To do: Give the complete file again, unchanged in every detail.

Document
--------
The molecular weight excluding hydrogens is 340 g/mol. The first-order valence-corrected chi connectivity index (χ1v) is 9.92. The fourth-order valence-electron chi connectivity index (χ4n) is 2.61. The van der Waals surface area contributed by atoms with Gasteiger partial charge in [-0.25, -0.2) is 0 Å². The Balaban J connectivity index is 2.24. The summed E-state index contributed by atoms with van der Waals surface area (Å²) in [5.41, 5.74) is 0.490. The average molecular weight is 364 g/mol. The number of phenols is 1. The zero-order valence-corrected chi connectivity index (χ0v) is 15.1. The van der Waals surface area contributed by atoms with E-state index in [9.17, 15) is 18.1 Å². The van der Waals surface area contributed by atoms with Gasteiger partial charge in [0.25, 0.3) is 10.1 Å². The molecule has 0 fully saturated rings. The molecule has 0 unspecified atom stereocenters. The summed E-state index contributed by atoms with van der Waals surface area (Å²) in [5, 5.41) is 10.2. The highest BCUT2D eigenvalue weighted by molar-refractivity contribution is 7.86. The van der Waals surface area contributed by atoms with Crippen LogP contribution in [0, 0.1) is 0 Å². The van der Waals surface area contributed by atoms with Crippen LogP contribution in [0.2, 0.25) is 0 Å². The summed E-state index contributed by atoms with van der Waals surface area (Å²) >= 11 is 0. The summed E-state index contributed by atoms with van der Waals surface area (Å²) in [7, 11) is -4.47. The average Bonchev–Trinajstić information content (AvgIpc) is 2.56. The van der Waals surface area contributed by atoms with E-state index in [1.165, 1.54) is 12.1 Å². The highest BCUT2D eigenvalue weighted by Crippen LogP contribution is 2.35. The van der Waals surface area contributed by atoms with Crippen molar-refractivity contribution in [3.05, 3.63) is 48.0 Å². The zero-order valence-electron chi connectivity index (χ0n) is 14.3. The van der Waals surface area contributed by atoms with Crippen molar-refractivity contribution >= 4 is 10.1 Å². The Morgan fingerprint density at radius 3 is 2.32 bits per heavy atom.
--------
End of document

The molecular weight excluding hydrogens is 340 g/mol. The first-order valence-corrected chi connectivity index (χ1v) is 9.92. The fourth-order valence-electron chi connectivity index (χ4n) is 2.61. The van der Waals surface area contributed by atoms with Gasteiger partial charge in [-0.25, -0.2) is 0 Å². The Balaban J connectivity index is 2.24. The summed E-state index contributed by atoms with van der Waals surface area (Å²) in [5.41, 5.74) is 0.490. The average molecular weight is 364 g/mol. The number of phenols is 1. The zero-order valence-corrected chi connectivity index (χ0v) is 15.1. The van der Waals surface area contributed by atoms with E-state index in [9.17, 15) is 18.1 Å². The van der Waals surface area contributed by atoms with Gasteiger partial charge in [0.25, 0.3) is 10.1 Å². The molecule has 0 fully saturated rings. The molecule has 0 unspecified atom stereocenters. The summed E-state index contributed by atoms with van der Waals surface area (Å²) in [5, 5.41) is 10.2. The highest BCUT2D eigenvalue weighted by molar-refractivity contribution is 7.86. The van der Waals surface area contributed by atoms with Crippen LogP contribution in [0, 0.1) is 0 Å². The van der Waals surface area contributed by atoms with Crippen LogP contribution in [0.2, 0.25) is 0 Å². The summed E-state index contributed by atoms with van der Waals surface area (Å²) >= 11 is 0. The summed E-state index contributed by atoms with van der Waals surface area (Å²) in [7, 11) is -4.47. The average Bonchev–Trinajstić information content (AvgIpc) is 2.56. The van der Waals surface area contributed by atoms with E-state index in [1.165, 1.54) is 12.1 Å². The highest BCUT2D eigenvalue weighted by Crippen LogP contribution is 2.35. The van der Waals surface area contributed by atoms with Crippen molar-refractivity contribution in [3.05, 3.63) is 48.0 Å². The zero-order valence-electron chi connectivity index (χ0n) is 14.3. The van der Waals surface area contributed by atoms with Crippen molar-refractivity contribution >= 4 is 10.1 Å². The Morgan fingerprint density at radius 3 is 2.32 bits per heavy atom.